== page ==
Our figure of the month 12/2019: Tourism boom in Germany

Highest intensity on the coasts, but hospitality industry profits most in the cities and in Bavaria

Tourism in Germany is enjoying a sustained boom, which is currently making the hospitality industry an important pillar of economic growth in Germany. The number of overnight stays in the lodging sector has been rising for ten years now. This has been boosted by geopolitical uncertainties and an increased risk of terrorism in popular holiday destinations, including the eastern Mediterranean regions, as well as by the recent very warm and sunny summers in Germany. In 2018, the coastal regions on the North and Baltic Sea, including the offshore islands, took particular benefit from this trend.

The map shows the tourism intensity by federal state for the year 2018. It is measured in the number of overnight stays in the lodging sector per 1,000 inhabitants (p. 1000 i). Accordingly, the two northern federal states – also due to a very low population density, especially in Mecklenburg-Western Pomerania (MV) with 69 inhabitants per square kilometre, have the highest tourism intensity in Germany. In MV, it amounted to 19,000 stays p. 1000 i. and was three times as high as the national average (5,750 stays p. 1000 i.) and in Schleswig-Holstein the number was twice as high with over 12,000 stays p. 1000 i. Tourism intensity is lowest in North Rhine-Westphalia with 2,900 stays and Saarland with 3,200 stays p. 1000 i. This is however also due to the above-average population density of 530 inhabitants per square kilometre (NRW) and in Saarland compared to the national average (230 inhabitants per square kilometre).

However, the preferred accommodation in both northern federal states is not the hotel industry, i.e. hotels, hotels garnis, inns or guesthouses (classification system of economic branches (WZ) 55.1). These account for only 31% in SH and 44% in MV of all overnight stays in the entire lodging sector, while the nationwide share of the hotel sector amounts to 62%. Holidaymakers on the coast prefer to spend their summer vacation in holiday flats, houses or centres (NACE 55.2) and on campsites (NACE 55.3). The pie charts show the share of the various types of accommodation in the total number of overnight stays. Since the turnover per overnight stay in types of accommodation with self-catering is generally lower and these holidaymakers less often eat out in restaurants, the turnover prospects of the entire hospitality sector for these guest groups and thus the economic benefit for the federal states are to be rated much lower than those for hotel guests.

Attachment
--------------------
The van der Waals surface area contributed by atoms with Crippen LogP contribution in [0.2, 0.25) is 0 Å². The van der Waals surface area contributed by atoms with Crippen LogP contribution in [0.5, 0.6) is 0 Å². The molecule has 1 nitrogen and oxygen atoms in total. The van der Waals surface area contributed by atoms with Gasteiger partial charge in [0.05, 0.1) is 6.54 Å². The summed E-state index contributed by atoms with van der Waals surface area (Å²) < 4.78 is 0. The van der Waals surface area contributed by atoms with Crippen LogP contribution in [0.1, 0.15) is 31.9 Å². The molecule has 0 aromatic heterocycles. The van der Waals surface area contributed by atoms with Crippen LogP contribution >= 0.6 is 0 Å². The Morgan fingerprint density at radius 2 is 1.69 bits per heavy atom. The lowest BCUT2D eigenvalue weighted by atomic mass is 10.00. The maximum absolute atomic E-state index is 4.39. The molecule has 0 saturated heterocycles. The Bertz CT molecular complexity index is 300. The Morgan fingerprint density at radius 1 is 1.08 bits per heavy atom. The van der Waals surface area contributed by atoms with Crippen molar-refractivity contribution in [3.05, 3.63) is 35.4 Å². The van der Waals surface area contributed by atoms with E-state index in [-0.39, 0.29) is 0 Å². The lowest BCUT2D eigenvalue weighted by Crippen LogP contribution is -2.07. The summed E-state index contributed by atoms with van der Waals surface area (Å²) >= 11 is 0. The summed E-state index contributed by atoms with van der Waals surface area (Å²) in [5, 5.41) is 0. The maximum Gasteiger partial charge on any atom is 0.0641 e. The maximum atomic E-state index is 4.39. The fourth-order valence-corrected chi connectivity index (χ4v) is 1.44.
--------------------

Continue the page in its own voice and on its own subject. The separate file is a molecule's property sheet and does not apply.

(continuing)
The prospects for the hospitality industry are therefore particularly positive in regions with an above-average tourism intensity coupled with a high proportion of overnight stays accounted for by the hotel sector. The city states of Berlin (approx. 9,000 stays p. 1000 i. and 84% stays in hotels) and Hamburg (approx. 8,000 stays p. 1000 i. and 90% stays in hotels) occupy the top places in this respect. In addition to the high number of business travellers, the major cities also benefit from the booming city and cultural tourism that has been going on for years, as well as the growing popularity for foreign tourists. This also applies to Munich, the third-largest city in Germany. Here, the tourism intensity was even higher than in Berlin and Hamburg with 11,600 stays p. 1000 i. So was the share of hotel stays with 95% of all overnight stays in lodgings. Not only the state capital, but the whole of Bavaria has a very high tourism intensity with 7,550 overnight stays p. 1000 i. in total and 7,000 excluding Munich. This is the third highest rate after MV and SH in a territorial state (Flächenland). In addition to Munich, popular holiday areas in Bavaria like the Alpine and lake regions, the Allgäu and the Bavarian Forest contribute to this positive ranking. The hotel sector also accounts for an above-average share of the Bavarian hospitality market. With 70% of all overnight stays, it is on a par with Hessen as high as in no other territorial state.

Other figures can be found here.

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